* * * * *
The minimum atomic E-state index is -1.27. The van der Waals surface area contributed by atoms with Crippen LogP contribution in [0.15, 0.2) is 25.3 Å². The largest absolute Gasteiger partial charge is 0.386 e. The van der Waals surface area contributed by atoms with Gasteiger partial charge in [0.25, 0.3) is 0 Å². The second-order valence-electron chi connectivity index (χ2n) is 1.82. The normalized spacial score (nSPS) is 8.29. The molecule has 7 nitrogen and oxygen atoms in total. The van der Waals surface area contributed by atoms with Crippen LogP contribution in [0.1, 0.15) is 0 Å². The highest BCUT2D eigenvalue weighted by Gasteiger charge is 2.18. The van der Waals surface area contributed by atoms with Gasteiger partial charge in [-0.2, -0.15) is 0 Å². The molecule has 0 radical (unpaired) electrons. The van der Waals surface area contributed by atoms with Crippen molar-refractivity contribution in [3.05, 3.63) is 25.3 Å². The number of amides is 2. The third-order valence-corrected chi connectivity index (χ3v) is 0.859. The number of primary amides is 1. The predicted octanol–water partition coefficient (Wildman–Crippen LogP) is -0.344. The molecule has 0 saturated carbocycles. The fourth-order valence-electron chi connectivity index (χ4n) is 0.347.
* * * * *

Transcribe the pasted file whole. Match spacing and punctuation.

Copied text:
The minimum atomic E-state index is -1.27. The van der Waals surface area contributed by atoms with Crippen LogP contribution in [0.15, 0.2) is 25.3 Å². The largest absolute Gasteiger partial charge is 0.386 e. The van der Waals surface area contributed by atoms with Gasteiger partial charge in [0.25, 0.3) is 0 Å². The second-order valence-electron chi connectivity index (χ2n) is 1.82. The normalized spacial score (nSPS) is 8.29. The molecule has 7 nitrogen and oxygen atoms in total. The van der Waals surface area contributed by atoms with Crippen LogP contribution in [0.1, 0.15) is 0 Å². The highest BCUT2D eigenvalue weighted by Gasteiger charge is 2.18. The van der Waals surface area contributed by atoms with Gasteiger partial charge in [-0.2, -0.15) is 0 Å². The molecule has 0 radical (unpaired) electrons. The van der Waals surface area contributed by atoms with Crippen molar-refractivity contribution in [3.05, 3.63) is 25.3 Å². The number of amides is 2. The third-order valence-corrected chi connectivity index (χ3v) is 0.859. The number of primary amides is 1. The predicted octanol–water partition coefficient (Wildman–Crippen LogP) is -0.344. The molecule has 0 saturated carbocycles. The fourth-order valence-electron chi connectivity index (χ4n) is 0.347.